Moore County Schools is in the middle of a transformation within our K-5 schools that is rooted in the integration of design thinking, digital learning, and the 4 C's (creativity, critical thinking, collaboration, and communication). Our teachers are having great success with embedding this flexible problem solving process in their daily work, and our students are benefitting from the culture shift in learning. Our K-5 schools have become the catalysts for change in our secondary schools.
As a result of this success, our digital learning team has led our district in the implementation of core instructional priorities as well as the crafting of our new district strategic plan. A main priority under academic achievement is the implementation of engaging instructional practices that build on the "4 Cs" (communication, collaboration, critical thinking, and creativity).
To date, our K-5 teachers have incorporated over 750 engineering/design projects since this effort began in 2016. We welcome the opportunity to spread these transformational best practices to school systems across the state of North Carolina. Register now for a site visit.
To prepare our youngest citizens for an exciting and uncertain future, schools must build skills such as creative thinking, problem solving, perseverance, and effective communication. Teaching our children to think like designers can foster this type of thinking.
Lindsey Portnoy, 2018
How It Began
In the fall of 2014, a group of Digital Integration Facilitators (DIFs) delivered Lego EV3 and NXT robotics that were scattered across the district to 5 elementary schools to start after-school robotics clubs. In the spring of 2015, MCS held our first Elementary Robotics Showcase. This initial spark lit a fire across all grade levels from kindergarten all the way to advanced robotics within our high schools. This year we will host 5 robotics events that will involve more than 650 students. Most after-school clubs are at capacity and students must apply to be on a robotics team.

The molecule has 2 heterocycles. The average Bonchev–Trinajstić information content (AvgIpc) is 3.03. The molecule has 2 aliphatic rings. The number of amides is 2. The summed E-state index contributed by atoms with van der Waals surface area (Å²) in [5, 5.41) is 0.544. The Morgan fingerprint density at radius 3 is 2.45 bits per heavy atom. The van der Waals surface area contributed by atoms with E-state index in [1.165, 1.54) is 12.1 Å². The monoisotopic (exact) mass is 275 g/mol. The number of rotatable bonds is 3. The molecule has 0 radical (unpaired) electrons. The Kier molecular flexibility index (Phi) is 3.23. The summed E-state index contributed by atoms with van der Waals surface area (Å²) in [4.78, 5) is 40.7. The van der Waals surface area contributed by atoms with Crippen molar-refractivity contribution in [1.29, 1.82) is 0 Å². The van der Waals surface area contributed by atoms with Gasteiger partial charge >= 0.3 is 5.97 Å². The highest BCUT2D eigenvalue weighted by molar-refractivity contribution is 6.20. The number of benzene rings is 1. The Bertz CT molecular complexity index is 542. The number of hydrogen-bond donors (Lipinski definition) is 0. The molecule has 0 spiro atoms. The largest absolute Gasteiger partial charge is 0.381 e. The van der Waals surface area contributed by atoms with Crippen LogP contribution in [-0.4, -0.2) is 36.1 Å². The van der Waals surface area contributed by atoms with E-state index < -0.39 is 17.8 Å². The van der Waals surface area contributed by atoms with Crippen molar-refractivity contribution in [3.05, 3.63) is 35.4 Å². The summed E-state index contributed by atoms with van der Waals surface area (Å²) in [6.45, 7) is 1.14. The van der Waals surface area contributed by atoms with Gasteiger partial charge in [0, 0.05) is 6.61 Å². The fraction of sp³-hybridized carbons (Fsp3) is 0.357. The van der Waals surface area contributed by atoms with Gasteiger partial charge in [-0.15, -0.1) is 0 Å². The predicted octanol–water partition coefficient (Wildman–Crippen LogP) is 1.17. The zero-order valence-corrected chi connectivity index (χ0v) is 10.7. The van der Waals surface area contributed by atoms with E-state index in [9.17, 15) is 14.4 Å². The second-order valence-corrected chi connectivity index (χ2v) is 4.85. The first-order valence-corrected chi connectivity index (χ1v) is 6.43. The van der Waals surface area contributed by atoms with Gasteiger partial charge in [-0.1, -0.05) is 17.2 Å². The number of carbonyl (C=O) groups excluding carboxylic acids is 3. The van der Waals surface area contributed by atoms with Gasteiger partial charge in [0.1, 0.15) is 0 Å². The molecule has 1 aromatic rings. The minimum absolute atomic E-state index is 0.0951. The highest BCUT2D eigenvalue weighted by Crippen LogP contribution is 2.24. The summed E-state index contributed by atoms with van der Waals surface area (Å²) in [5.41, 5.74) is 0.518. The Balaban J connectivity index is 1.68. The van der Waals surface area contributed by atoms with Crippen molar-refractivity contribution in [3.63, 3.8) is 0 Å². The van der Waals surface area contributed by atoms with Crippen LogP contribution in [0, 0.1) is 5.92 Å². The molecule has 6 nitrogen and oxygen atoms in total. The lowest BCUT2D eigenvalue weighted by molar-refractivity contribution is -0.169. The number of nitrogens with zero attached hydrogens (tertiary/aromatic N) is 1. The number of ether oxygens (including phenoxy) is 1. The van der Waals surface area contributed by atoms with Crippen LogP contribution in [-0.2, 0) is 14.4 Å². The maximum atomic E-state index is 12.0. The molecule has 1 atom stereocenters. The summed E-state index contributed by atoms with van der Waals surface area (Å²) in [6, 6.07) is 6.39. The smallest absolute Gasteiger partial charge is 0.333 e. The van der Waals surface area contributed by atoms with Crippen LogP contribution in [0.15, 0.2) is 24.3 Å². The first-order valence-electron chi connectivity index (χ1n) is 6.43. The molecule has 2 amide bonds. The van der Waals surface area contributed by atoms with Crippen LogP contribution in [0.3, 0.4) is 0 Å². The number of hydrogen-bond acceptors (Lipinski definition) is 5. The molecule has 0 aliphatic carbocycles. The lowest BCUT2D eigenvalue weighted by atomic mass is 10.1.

The momentum generated from this movement led our digital learning team to expand the positive impact beyond after-school clubs and directly into our classrooms. This expansion was fueled by the creation of the K-5 Engineering Thread in the summer of 2016.
I don’t think anyone just gave up when they were frustrated. I think that frustration was turned into ‘what now’? It was as much a project on teamwork and discussions on the process of building as it was a STEM project to develop the catapult.
-Ms. Haarlow, 3rd Grade Teacher, Pinehurst ES
The Engineering Thread
This engineering thread is a set of 12 engineering mini projects, woven directly into our K-5 math and science pacing guides. Supported by our 11 DIFs, these projects incorporate both robotics and traditional materials (such as popsicle sticks, aluminum foil, and cardboard). The response to this curricular thread was immediate, enthusiastic, and overwhelming as we scrambled to meet the teacher demands for more.
Our DIF team, in conjunction with teachers, now continuously create engineering/design projects that have spread well outside the initial scope of the original 12 projects to include all content areas across all K-5 grade levels. This year we are beginning the process to expand these mini-projects into the secondary schools.